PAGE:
This point is intuitive and not at all controversial. So why does the issue of weighting provoke confusion and dismay among economic researchers? The answer, which will occupy the rest of this paper, is that much economic research is directed not at estimating population descriptive statistics but at estimating causal effects.

### B. Causal Effects

In the microeconometrics textbooks of both Wooldridge (2010) and Angrist and Pischke (2009), the very first page describes the estimation of causal effects as the principal goal of empirical microeconomists. According to Angrist and Pischke, “In the beginning, we should ask, *What is the causal relationship of interest?* Although purely descriptive research has an important role to play, we believe that the most interesting research in social science is about questions of cause and effect, such as the effect of class size on children’s test scores. …” Similarly, the first sentences in the Wooldridge textbook are, “The goal of most empirical studies in economics and other social sciences is to determine whether a change in one variable, say *w*, causes a change in another variable, say *y*. For example, does having another year of education cause an increase in monthly salary? Does reducing class size cause an improvement in student performance? Does lowering the business property tax rate cause an increase in city economic activity?”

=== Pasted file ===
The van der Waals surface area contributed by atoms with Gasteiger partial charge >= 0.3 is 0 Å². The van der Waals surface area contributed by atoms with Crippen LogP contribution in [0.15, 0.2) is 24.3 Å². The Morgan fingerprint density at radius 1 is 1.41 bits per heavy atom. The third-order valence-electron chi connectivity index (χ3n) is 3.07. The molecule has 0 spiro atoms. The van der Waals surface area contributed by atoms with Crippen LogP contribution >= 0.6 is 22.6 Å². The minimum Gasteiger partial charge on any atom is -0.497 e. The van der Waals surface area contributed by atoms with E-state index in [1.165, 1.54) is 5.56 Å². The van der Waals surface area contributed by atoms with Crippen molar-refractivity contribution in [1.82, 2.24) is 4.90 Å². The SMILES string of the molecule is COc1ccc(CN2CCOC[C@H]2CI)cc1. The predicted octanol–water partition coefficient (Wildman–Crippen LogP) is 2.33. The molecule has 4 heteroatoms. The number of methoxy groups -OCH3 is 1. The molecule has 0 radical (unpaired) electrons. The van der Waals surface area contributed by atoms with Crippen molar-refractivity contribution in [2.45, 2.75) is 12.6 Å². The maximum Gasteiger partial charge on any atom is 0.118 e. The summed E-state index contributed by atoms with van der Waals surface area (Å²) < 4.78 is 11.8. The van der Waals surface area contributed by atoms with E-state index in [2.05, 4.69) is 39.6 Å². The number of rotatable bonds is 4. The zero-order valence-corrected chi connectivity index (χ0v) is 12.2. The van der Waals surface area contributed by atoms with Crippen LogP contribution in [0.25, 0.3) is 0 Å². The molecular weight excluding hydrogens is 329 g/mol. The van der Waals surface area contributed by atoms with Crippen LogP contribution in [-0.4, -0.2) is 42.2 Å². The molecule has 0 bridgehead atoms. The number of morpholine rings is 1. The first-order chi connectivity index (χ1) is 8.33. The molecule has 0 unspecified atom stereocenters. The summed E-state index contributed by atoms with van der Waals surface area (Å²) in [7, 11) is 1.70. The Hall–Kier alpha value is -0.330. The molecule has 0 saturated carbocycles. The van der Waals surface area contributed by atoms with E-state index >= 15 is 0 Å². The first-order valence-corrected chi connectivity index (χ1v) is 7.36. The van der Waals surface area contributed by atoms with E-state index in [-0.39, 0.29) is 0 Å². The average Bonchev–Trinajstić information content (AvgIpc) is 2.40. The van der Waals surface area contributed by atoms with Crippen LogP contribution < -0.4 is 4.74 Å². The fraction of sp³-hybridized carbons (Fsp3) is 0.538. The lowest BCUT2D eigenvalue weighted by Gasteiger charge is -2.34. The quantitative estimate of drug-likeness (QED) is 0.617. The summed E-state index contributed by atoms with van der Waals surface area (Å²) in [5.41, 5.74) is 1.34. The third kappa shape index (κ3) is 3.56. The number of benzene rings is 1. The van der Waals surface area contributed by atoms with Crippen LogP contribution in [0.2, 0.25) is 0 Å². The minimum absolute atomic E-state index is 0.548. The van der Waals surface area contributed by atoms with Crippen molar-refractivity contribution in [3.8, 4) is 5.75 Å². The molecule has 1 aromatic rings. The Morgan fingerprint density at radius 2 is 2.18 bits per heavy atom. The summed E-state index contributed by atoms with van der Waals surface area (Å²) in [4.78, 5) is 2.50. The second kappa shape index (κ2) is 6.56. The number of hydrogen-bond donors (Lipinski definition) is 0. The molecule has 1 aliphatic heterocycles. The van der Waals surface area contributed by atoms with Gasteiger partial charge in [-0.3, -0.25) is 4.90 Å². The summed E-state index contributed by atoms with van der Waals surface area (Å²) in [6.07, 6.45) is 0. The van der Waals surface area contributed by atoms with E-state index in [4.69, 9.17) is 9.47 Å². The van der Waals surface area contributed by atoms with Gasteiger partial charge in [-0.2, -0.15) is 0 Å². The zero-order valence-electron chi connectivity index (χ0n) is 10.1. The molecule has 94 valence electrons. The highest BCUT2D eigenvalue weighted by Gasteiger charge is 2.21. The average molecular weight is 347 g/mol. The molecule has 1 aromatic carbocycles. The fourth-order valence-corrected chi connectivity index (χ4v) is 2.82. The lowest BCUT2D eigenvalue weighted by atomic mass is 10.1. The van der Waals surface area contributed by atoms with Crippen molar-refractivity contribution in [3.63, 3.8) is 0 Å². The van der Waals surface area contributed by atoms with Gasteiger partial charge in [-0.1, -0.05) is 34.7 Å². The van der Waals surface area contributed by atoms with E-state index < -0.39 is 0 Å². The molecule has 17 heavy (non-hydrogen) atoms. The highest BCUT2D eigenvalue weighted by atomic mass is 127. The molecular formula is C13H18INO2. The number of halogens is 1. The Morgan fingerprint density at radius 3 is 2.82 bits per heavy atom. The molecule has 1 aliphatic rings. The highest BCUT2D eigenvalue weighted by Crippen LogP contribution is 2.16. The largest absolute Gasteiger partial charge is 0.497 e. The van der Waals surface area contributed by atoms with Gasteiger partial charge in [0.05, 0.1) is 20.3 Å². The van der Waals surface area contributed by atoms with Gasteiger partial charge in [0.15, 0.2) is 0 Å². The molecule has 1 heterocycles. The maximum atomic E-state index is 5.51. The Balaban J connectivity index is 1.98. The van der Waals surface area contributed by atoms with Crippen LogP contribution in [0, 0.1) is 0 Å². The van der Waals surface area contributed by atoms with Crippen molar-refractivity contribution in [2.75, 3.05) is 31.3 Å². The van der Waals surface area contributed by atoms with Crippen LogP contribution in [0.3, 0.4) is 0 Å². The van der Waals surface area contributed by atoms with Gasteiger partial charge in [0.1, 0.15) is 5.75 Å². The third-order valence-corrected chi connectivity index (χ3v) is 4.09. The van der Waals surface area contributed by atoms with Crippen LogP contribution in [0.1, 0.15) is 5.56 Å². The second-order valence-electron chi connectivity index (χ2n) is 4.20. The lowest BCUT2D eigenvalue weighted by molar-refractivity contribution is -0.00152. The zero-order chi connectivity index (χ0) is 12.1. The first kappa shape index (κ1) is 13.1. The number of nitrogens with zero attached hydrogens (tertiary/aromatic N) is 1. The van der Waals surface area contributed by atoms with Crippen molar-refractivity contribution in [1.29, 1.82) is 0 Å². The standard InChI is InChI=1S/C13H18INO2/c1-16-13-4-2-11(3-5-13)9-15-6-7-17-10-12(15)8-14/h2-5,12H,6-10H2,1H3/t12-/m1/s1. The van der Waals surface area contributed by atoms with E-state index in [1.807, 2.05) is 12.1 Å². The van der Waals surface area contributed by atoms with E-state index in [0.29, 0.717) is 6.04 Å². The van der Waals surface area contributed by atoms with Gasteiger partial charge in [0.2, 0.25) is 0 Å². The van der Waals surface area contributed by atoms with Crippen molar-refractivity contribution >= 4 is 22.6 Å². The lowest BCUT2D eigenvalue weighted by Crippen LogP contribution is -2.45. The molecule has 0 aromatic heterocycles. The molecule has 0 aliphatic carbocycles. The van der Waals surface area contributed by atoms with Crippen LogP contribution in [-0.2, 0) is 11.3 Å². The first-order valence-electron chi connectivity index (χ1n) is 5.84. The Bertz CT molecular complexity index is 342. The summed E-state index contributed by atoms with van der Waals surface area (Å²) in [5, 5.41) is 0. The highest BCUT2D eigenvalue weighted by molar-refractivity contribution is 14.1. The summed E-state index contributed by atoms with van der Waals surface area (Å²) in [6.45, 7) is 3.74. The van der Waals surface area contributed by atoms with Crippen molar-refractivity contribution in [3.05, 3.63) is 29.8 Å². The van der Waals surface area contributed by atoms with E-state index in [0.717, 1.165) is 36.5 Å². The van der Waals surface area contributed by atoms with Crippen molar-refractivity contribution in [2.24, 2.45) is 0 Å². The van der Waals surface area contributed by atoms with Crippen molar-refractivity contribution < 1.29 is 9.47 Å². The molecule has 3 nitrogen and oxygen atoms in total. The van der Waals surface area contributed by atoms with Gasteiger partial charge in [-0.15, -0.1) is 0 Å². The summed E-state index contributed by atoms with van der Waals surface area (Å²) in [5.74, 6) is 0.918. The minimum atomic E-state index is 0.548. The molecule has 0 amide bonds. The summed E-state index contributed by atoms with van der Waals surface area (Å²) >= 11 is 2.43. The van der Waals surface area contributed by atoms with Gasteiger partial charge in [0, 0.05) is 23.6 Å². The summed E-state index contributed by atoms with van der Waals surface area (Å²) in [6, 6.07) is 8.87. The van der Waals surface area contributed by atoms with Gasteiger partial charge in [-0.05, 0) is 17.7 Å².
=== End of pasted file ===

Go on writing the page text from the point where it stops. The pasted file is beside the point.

In contrast to the case of estimating population descriptive statistics, when economists perform estimation of causal effects, the question of whether to weight the data is complex. There are several distinct reasons that we may (or, as we will stress, sometimes may not) prefer to use weights in our estimation. We will take up three distinct reasons respectively in the next three sections.

## III. Correcting for Heteroskedasticity